By Jonathan Amos
Science reporter, BBC News, San Francisco
ICE BUOY - MEASURING SEA-ICE THICKNESS IN THE ARCTIC
(1) Data collector, batteries, barometer, satellite transmitter; (2) Satellite antenna; (3) Sensor to measure temperature through ice to the water; (4) Air temperature sensor; (5) Pinger monitors surface melting/growth; (6) Pinger monitors underside erosion/growth
Scientists have detailed what was an extraordinary melting season in the Arctic during the summer of 2007.
The record withdrawal of sea ice has been well documented, but the region also hit a number of other firsts.
Some ocean temperature measurements were unprecedented, and 2007 also set a new record for melting snow over the Greenland ice sheet.
The researchers told a meeting of the American Geophysical Union that some of the observations had been astonishing.
"The further you go down this path, the harder it is to get back," observed Don Perovich from the US Army Cold Regions Research and Engineering Laboratory.
"Things could come back, but basically it's the fourth quarter and we're down two touchdowns," he said, using an analogy from American football.
The big thin
The extent of the sea-ice cover fell to a record minimum in September of 4.13 million sq km (1.59 million sq miles), beating the previous low mark, set in 2005, by 23%.
This was well publicised at the time, but some of the other "Arctic numbers" have not been so widely reported.
Scientists say they demonstrate the step changes in environmental conditions in the northern polar region.
Dr Perovich himself has a number of ice mass balance buoys dotted around the Arctic measuring ice thickness.
One of them, in the Beaufort Sea, saw a 3.3m-thick (130 inches) slab of perennial sea ice reduced to just half a metre. The slab lost some 70cm (27 inches) off the top and 2.2m (86 inches) off the bottom.
The ablation on the bottom is five times what one would normally expect.
Dr Peter Wadhams, an expert who studies thickness using sonar data from submarines, called this observation "unprecedented".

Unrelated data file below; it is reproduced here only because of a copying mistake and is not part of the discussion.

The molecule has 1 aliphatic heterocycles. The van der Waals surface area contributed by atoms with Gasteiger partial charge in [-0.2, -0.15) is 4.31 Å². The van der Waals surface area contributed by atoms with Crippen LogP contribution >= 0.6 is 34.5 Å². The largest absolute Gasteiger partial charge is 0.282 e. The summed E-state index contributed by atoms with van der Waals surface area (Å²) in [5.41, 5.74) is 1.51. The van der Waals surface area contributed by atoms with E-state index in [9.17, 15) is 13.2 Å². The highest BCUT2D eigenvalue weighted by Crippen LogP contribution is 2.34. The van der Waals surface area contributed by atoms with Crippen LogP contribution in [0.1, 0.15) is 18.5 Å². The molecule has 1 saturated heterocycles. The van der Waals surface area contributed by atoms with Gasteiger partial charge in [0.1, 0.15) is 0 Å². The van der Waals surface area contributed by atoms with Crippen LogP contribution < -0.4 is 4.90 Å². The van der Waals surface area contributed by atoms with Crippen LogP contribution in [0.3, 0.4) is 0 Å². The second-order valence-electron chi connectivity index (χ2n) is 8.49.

"It's incredible, amazing," he told BBC News. "Ice cover can't stand that for many years: it'll all go."
Dr Perovich told the meeting: "One of the major concerns is that there's less ice there than we think. Ice thickness is a really important component in all this."
Warmth from below
A big driver behind the melt is the current warmth of the waters in the Arctic. In the summer of 2007, Arctic Ocean surface temperatures hit new maximums.
In waters just north of the Chukchi Sea (above Alaska and Eastern Siberia), sea-surface temperatures (SSTs) were 3.5C warmer than the historical average and 1.5C warmer than the historical maximum. SSTs of 4C were recorded.
This warming was probably the result of having increasing amounts of open water that readily absorb the sun's rays, a phenomenon known as the ice-albedo feedback: less ice means less reflection and more absorption, leading to more warming and more melting.
Warm waters from the Pacific Ocean are also flowing into the Arctic basin through the Bering Strait.
"In 2007, we had off-the-charts warming," said Dr Michael Steele, from the Polar Science Center, Applied Physics Laboratory at the University of Washington.
But it is not just at the surface. The warmth of Atlantic sub-surface waters (100-500m down) that move into the Arctic are also in "record territory", the AGU meeting heard.
And this picture is reflected on land, where a new record was set on the Greenland ice sheet, with snowmelt for areas above 2,000m observed to be 150% above the long-term average for the period 1988-2006.
These high elevation areas melted for 25-30 days longer this year than the observed average in the previous 19 years.
At lower altitudes, the melt was still higher than average by 30%, but it did not break any record. This year can be put in fifth place over the observed average, behind 2005, 2002, 1998 and 2004.
Dr Marco Tedesco from the University of Maryland and the Nasa Goddard Space Flight Center said the increased melting was probably the consequence of extremely warm temperatures over the Greenland ice sheet.
"Another factor which we think might be one of the concurrent causes for the record we observe is the low accumulation [of snow] for these areas," he added.
"Low accumulation means that the older snow, which absorbs more solar radiation than young snow, was exposed earlier than previous years," he added.
There has been much talk at the meeting of climate "tipping points", and, in the case of the Arctic, when precisely the ocean will be totally free of ice in summer months.
One group of modellers came to the AGU conference with a projection of 2013.
While a number of scientists thought that date a little early, they said ice-free summers would come sooner than many people thought possible.
"If I could take a different angle on that question, and rather than look at when the last piece of ice goes away, ask 'when does the ice cover change in summer in a way that affects people?'," Dr Perovich said.
"I think we're already headed in that direction. This past year, the Northwest Passage was open; there's more potential for exploration for resources; we're already seeing for coastal villages that erosion is a serious problem.
"So, we're already beginning to see impacts on people that, as the melt continues, will just become more obvious."